Meanwhile, if you want an outdoor enclosure for your harlequin rabbits, it is best to make a fenced enclosure.
Although it is best to keep them inside their enclosures, giving them enough time to hop around and bond with you is best. Ensure that the place is rabbit-friendly before you let them out of their enclosure.
Harlequin rabbits have the same diet as other rabbits; their diet is primarily high-quality hay, a mix of pellets, vegetables, and fruits. Before you feed them with fruits and vegetables, you have to ensure you have already researched what foods are dangerous and healthy for them.
Some foods that may be fine for other pets are harmful to rabbits, such as mustard greens, lettuce, chives, onions, and leeks. There are several options of vegetables and fruits that you can feed them, just ensure that they are safe.
The beautiful fur coat of harlequin rabbits does not require high grooming maintenance. Unlike other rabbits, harlequin rabbits only shed minimally.
You can brush them once a week or as necessary to remove their excess fur. Do not forget to file the claws of the harlequin rabbits, it might cause you harm and injury while you are playing with them.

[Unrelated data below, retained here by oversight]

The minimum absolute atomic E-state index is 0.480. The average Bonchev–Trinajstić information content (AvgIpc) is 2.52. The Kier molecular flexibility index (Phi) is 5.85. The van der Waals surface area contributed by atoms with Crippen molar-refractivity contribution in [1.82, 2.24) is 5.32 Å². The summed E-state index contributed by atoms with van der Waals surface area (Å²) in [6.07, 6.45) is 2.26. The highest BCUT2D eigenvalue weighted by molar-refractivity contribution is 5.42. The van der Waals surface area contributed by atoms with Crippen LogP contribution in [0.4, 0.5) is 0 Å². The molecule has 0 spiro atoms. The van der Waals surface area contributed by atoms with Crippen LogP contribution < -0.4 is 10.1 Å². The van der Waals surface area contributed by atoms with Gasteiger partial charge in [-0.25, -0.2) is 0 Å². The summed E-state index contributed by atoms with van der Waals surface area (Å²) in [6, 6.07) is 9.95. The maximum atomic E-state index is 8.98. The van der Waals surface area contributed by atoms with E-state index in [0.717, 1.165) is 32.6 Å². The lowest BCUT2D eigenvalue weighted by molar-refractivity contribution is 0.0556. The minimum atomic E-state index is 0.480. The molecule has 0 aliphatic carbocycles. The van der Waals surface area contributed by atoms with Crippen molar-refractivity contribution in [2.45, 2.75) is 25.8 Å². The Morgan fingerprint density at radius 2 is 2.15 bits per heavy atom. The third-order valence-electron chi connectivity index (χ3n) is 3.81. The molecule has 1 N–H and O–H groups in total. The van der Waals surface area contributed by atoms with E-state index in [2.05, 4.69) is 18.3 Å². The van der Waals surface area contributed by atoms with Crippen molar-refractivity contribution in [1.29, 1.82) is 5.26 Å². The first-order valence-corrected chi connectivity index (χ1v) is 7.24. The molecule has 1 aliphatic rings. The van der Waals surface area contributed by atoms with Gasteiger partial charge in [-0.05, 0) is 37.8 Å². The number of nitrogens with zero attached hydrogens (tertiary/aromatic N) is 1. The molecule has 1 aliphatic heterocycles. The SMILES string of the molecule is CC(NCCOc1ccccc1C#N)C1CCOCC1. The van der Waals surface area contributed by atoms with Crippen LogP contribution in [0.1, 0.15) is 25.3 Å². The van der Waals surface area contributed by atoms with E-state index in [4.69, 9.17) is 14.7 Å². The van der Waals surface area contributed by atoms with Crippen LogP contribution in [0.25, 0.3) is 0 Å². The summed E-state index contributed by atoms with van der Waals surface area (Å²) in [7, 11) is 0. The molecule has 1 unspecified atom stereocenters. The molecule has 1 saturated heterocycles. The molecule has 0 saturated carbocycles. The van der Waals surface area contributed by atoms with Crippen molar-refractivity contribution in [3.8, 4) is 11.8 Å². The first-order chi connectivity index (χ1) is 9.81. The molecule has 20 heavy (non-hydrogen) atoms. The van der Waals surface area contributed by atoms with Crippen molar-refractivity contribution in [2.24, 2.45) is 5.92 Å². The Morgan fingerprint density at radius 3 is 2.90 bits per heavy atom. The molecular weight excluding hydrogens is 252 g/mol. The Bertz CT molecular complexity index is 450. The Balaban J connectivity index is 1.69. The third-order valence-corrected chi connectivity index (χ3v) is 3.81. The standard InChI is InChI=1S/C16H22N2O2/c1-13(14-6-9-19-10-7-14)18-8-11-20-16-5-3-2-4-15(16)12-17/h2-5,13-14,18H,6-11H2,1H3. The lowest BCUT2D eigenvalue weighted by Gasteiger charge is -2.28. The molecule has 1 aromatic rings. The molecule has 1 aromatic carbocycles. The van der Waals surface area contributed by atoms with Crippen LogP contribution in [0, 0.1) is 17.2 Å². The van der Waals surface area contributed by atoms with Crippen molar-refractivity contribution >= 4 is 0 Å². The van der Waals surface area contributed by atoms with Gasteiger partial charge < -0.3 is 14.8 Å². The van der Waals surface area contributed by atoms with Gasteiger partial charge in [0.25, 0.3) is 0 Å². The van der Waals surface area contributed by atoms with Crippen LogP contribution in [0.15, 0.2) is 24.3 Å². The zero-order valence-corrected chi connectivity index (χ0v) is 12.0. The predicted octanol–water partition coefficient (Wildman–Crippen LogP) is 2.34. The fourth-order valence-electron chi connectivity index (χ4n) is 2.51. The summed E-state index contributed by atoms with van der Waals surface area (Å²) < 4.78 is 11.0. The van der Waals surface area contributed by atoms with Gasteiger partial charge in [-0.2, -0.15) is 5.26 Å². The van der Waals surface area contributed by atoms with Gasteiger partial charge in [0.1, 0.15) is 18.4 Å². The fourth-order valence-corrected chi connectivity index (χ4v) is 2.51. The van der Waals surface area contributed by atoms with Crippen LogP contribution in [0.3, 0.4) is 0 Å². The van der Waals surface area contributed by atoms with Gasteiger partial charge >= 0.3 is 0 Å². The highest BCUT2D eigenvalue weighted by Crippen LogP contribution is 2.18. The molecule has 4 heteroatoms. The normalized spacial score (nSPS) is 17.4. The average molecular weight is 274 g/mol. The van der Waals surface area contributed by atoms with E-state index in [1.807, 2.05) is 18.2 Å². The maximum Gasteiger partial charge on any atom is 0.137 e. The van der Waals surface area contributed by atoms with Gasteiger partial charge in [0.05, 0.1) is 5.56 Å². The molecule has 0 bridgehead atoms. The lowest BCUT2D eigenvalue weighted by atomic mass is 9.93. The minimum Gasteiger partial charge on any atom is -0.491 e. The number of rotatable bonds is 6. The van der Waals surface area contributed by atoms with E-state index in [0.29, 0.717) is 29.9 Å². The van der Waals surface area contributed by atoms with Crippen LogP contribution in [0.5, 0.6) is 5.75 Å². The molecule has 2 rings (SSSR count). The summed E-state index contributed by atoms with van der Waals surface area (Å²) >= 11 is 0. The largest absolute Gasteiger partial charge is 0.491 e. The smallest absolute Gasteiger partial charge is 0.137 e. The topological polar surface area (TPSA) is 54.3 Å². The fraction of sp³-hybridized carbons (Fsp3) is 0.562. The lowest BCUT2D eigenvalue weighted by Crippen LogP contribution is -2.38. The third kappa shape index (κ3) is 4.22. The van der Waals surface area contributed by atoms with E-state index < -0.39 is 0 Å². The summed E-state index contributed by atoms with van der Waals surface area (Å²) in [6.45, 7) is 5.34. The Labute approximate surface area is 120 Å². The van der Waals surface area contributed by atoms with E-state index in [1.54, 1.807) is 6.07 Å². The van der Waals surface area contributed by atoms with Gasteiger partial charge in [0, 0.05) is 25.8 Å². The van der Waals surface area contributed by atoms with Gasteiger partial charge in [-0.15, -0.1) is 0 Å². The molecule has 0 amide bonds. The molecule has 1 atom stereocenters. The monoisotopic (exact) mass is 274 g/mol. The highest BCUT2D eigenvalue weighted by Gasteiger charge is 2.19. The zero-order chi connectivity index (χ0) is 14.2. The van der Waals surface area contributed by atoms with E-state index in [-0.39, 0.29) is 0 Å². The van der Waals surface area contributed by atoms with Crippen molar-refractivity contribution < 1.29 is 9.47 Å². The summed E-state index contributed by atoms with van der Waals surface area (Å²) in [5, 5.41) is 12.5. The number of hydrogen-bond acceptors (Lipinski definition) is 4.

De-worming is a major health concern of rabbits. They have to be dewormed during the spring and fall. You can bring them to the nearest vet or administer the de-worming medicine on your own by gently placing the de-worming paste inside the rabbit’s mouth.
Always monitor them for any signs of illness, such as nasal and eye discharges, poor appetite, vomiting, diarrhea, unsteady gait, restlessness, or lethargy. Any of these signs is a sign of illness.
Summary: Are You Ready to Adopt a Harlequin Rabbit?
Now, you might be excited to adopt a harlequin rabbit. These rabbits are well-mannered when trained and enjoyable to have around. Moreover, harlequin rabbits are easy to take care of, making them a great pet.
You can have a harlequin rabbit from a reliable breeder or retailer. But, do not forget to check first the animal shelters or rescue centers near you; they might have a harlequin rabbit up for adoption.